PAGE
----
The Murlocs bring it back down to Earth

The King Gizzard off-shoot plays the Rickshaw on Nov. 23

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      By Stephen Smysnuik

      Anyone paying attention to Ambrose Kenny-Smith, vocalist and multi-instrumentalist for The Murlocs and King Gizzard and the Lizard Wizard, this past month is probably wondering the same thing: what’s the deal with snot rocket, man?

      The question catches Kenny-Smith—known affectionately by the Reddit hordes as “Amby”—off guard. He laughs a phlegmy laugh, a vestige of whatever malady had coursed through him at the Red Rocks show in question back in October.

      “What can I say? The Denver altitude really got me congested,” he says from a tour stop in Boston, where he’ll be playing with The Murlocs later that night.  

      This modest example of punk rock showmanship got King Gizzard’s fervent Reddit community all riled up, with post after post shaping the incident—and Kenny-Smith himself—into a meme. 

      “I feel like I've always been a meme,” he says. “I go out of my way to be ostracized, to be taken the piss out of. I like that. I like taking the piss out of myself. Yeah. I get to bring this all back down to earth.”

      Earth must be a nice stopover for him and fellow Murloc/Gizzard Cook Craig, given the month they had just had. In October, King Gizzard released three studio albums (of five total in 2022) while on an exhaustive North American tour that found them playing to larger audiences than ever. King Gizzard, in other words, had blown right up. 

      “It's just constantly climbing. Every tour is another level up,” Kenny-Smith says, sounding a little exasperated. “It's nice to come back and do the Murlocs stuff. It's humbling. It's cool playing more intimate shows for these mutual fans, giving them something a bit different.”

      This hasn’t really stopped him from embarking on another exhaustive North American tour, which is in  support of The Murlocs latest album, Rapscallion, as well as 2021’s Bittersweet Demons. There’s a simplicity to the Murlocs, a product of five guys—including fellow Aussies Callum Shortal on guitar, Matt Blanch on drums and Tim Karmouche on keys—just trying to keep it honest with some good ol’ rock music. Add some psychedelic fuzz here, a dash of boogie-woogie there, with Kenny-Smith’s otherworldy tenor floating overtop of it all and presto! The Murlocs. It’s a vibe all its own, one often missing from Gizzard, with its weird time signatures and restless genre hopping. It’s impossible not to compare the two, given the mutual members, though we really probably shouldn’t.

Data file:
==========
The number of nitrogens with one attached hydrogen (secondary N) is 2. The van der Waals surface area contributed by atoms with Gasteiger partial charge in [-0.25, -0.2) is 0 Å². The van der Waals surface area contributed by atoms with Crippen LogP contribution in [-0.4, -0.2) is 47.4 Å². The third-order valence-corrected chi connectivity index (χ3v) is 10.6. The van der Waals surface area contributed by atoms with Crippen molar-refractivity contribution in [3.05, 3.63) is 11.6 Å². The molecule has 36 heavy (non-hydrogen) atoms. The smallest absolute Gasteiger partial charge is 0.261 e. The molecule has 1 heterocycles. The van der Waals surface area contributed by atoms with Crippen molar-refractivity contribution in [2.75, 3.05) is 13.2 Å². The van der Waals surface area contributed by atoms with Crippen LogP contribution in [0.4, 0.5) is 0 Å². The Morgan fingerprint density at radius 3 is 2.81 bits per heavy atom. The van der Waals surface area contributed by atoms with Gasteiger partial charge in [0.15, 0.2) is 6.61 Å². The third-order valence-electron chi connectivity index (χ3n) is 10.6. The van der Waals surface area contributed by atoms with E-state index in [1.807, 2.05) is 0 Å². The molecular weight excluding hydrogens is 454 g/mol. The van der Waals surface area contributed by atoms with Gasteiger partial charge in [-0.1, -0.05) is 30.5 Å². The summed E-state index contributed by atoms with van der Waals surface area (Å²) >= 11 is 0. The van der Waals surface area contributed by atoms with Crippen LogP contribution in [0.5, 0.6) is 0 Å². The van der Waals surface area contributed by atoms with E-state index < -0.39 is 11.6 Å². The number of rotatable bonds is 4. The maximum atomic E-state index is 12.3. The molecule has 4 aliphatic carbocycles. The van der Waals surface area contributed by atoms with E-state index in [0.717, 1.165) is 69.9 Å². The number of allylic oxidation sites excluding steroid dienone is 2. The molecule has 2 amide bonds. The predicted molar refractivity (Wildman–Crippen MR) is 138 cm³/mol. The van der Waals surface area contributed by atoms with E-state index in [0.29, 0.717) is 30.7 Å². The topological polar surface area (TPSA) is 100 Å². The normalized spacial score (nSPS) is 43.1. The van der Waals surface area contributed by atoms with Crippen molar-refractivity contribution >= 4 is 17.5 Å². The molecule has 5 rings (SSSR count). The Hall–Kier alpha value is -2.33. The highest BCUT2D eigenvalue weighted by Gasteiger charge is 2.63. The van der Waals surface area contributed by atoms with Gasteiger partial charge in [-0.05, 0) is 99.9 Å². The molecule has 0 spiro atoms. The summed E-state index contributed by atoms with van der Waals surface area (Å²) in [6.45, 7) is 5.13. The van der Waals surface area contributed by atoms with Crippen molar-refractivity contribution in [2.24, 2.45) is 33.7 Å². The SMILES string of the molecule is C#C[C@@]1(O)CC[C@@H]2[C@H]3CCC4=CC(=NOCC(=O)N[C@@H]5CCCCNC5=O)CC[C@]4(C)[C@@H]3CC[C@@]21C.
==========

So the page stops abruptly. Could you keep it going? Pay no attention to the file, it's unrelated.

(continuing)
“I think a lot of times Murlocs might just suit people better,” Kenny-Smith says. “It doesn't have all the frills and extra flares that Gizzard does, I guess.”

      Rapscallion was recorded in the height of Melbourne’s COVID-19 lockdowns. Both Kenny-Smith and Craig were both tied up recording with Gizzard (who recorded four albums during that time), so they did what any true Gizzard would do: record two more albums. They finished up Rapscallion and Kenny-Smith says they have another “in the bank,” with ideas for a “heavier, harder rock” follow-up.

      He says the lower stakes of the Murlocs—the smaller shows, the reduced fanfare—helps him keep a level head when coming off the intensity of his other band. 

      “I feel like Murlocs has been bobbing along,” he says. “It just keeps me in a good head space. I feel like it doesn't blow up the ego or anything too much. It just gives me the best of both worlds.”

      The Murlocs play Rickshaw Theatre on November 23. Tickets are available here.

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